It is historically correct to define the saijiki as "a compilation of terms relating to saiji, annual ceremonial events," in its wider meaning; thus, the definition would be too narrow if by saijiki we meant merely a compilation of seasonal words. Saiji means "observances occurring throughout the year and related to work and life." From the early modern period to the present era our lives have become more expansive and complex, absorbing and accepting various aspects of cultures and civilizations from abroad. As a result, our language has also become diversified; those terms classified by season have increased, while at the same time, the vocabulary of non-seasonal terms has been increasing. As increasing numbers of kigo and muki-kigo are arriving concurrently, it is natural for the saijiki to include both: this is what a saijiki should be.
The muki volume includes selected haiku examples from a wide time span, roughly from the Edo period through the contemporary era. This new saijiki provides examples showing the history and variation in the use of both muki-kigo and kigo, and we have made an effort to offer a sweeping view. It is not too much to say that here for the first time is a complete saijiki anthology containing muki haiku. It is a distinctive feature of this saijiki.
In addition to these basic features, some additional aspects of this saijiki are notable. For example, included are appendixes that feature a compilation of classical, traditional, and regional season words and a list of dates of death of notable haijin. The length of these lists is limited by the ultimate reasonable length of the saijiki. The first list is based on our wish that classical season words should be valued, preserved, and passed to the next generation, although they are not used much these days. As to the list of dates of death, we focused on notable haiku poets throughout history and tried to record as many of them as possible. We omitted the dates of people such as Oda Nobunaga — those who are not directly related to haiku but who were nonetheless treated in former saijiki.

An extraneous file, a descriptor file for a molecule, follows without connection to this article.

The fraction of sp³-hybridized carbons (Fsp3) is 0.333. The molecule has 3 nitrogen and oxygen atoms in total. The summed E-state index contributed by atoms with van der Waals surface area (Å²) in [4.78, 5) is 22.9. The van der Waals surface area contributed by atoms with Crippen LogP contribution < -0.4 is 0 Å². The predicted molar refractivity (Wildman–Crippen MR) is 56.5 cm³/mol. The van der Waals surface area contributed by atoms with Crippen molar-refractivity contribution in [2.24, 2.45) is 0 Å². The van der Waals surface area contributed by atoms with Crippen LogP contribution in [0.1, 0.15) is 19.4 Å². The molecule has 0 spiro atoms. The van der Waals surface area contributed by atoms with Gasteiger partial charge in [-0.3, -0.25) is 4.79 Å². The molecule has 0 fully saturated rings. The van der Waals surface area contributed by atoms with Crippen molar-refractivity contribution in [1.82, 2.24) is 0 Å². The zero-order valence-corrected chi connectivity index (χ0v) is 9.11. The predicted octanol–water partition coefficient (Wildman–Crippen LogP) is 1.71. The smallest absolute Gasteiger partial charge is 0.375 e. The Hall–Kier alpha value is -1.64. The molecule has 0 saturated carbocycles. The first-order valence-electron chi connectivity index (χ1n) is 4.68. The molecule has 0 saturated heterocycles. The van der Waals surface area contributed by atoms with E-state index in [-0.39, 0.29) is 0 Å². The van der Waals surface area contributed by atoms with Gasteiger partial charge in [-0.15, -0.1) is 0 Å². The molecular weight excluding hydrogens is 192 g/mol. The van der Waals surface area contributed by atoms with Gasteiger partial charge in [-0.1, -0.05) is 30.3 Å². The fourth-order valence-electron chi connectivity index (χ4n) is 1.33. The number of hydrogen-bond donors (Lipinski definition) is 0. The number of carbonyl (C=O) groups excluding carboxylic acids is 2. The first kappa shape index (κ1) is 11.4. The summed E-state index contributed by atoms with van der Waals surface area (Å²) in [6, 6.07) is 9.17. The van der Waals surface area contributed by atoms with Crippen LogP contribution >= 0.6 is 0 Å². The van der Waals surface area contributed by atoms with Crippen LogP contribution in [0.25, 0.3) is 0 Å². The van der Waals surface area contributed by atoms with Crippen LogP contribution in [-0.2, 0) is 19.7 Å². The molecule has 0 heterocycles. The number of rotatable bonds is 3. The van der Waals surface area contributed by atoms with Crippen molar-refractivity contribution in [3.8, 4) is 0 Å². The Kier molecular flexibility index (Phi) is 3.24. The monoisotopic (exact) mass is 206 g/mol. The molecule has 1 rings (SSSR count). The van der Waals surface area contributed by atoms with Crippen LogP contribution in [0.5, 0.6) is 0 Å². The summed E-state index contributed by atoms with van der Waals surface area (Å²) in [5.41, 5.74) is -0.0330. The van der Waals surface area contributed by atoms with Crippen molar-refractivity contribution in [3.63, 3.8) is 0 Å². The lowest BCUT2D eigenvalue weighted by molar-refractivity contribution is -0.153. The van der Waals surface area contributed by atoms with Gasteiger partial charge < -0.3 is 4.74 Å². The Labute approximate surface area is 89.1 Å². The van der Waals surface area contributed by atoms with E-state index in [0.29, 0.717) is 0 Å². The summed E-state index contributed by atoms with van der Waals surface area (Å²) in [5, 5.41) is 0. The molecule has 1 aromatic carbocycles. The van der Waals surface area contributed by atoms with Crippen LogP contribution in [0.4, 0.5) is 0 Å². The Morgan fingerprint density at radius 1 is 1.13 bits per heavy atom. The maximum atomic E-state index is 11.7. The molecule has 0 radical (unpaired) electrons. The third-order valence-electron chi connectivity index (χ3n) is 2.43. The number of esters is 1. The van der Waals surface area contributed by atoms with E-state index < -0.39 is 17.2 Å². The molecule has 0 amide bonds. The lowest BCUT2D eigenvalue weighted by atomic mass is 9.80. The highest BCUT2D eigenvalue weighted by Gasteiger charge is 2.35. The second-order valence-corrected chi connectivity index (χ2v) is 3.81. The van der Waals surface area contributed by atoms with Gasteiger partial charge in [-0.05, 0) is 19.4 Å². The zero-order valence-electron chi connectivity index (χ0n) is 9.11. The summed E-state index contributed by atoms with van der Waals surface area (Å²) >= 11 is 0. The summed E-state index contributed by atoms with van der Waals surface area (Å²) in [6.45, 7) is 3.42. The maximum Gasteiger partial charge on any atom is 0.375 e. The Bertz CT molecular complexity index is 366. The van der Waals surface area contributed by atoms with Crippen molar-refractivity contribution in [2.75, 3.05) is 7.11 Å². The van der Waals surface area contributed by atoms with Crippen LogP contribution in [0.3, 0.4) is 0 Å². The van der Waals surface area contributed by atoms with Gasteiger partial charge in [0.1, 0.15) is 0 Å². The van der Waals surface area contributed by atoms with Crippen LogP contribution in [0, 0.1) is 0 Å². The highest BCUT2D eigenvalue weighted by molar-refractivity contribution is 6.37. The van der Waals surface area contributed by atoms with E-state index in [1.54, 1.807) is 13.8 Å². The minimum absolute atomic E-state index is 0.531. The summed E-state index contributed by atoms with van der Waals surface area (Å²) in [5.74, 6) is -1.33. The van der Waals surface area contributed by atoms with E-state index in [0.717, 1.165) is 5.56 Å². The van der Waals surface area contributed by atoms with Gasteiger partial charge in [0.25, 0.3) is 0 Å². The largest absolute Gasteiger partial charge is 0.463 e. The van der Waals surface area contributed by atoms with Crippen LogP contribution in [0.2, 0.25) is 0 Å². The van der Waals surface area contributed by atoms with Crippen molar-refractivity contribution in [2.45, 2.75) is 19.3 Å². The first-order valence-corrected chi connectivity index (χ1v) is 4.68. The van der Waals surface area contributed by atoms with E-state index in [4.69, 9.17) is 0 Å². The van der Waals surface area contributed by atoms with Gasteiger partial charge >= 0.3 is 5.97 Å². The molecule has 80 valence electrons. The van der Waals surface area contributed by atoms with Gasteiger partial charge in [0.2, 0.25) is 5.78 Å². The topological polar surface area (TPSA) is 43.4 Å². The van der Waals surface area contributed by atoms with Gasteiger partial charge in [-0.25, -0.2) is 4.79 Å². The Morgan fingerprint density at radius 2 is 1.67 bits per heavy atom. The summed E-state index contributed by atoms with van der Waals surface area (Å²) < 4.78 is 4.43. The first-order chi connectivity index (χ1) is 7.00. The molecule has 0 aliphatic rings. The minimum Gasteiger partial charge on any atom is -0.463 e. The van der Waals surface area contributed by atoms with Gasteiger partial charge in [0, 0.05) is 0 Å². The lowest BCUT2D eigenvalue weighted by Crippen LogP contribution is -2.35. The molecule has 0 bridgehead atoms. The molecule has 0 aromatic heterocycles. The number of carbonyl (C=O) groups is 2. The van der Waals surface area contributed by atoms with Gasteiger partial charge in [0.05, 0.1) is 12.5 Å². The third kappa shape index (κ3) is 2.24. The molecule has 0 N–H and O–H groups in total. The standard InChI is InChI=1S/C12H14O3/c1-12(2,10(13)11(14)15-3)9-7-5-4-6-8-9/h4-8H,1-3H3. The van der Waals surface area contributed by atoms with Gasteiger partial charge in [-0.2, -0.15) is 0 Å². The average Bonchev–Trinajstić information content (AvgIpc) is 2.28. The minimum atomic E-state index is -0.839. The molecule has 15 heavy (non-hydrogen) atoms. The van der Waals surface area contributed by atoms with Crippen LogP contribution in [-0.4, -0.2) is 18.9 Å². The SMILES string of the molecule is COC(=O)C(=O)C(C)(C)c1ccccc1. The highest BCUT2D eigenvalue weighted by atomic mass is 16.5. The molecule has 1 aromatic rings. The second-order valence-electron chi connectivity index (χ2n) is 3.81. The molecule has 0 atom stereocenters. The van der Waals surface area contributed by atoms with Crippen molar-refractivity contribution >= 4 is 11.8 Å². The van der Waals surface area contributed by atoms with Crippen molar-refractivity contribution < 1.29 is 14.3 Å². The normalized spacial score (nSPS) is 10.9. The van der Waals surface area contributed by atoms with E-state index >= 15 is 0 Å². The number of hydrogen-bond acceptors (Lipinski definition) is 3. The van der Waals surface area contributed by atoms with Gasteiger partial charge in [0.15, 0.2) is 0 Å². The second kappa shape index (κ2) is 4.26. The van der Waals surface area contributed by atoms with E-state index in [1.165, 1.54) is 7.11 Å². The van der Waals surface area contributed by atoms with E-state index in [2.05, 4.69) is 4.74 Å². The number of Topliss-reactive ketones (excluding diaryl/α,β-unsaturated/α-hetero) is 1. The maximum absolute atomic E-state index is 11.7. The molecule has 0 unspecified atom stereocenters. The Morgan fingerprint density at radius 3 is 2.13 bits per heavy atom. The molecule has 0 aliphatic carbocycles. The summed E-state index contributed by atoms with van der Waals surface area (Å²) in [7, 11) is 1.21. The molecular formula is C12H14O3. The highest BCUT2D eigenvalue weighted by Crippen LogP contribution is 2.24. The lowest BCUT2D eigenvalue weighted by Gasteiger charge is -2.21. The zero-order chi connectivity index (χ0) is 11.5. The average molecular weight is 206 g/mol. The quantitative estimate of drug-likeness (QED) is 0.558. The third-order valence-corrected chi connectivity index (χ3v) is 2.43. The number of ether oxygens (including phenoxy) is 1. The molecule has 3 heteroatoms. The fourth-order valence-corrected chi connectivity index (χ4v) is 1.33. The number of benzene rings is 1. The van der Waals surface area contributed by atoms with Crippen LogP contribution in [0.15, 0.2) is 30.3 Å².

The MHA members' haiku comprise the core of the haiku examples presented. We can say that this saijiki is a MHA members' haiku anthology, another remarkable feature of the work.
If I may be allowed to express my wish for the future, I would like to say that one worrying factor remains: the kigo selection in this saijiki has necessarily been Tokyo-district oriented and as such has had to give up covering the unique words, expressions, and language of each of the numerous districts of Japan. I would like to retain this issue as an important question remaining to be solved.
It is a landmark event that such a saijiki with these many new features has been published. I don't mean to boast, however. My deepest desire is to seek the judgment of the reading public on the occasion of the anniversary of fifty years of the MHA, and I wish for this saijiki to stimulate more eager discussion on just what a saijiki could be. The saijiki is a singular collection of Japanese aesthetic sensibility and is a precious cultural property of Japan. If this present saijiki adds new cultural value to that property, it would occasion no greater joy.
1 - The compete table of contents of the Modern Haiku Association's muki saijiki discussed in this article, as well as six haiku selected from the saijiki with the current authors" interpretations, is posted at the authors' Web site, http://research.gendaihaiku.com.
2 - Kaneko Tohta (b. 1919) is an acclaimed author and cultural leader. He is currently the honorary president of the Modern Haiku Association.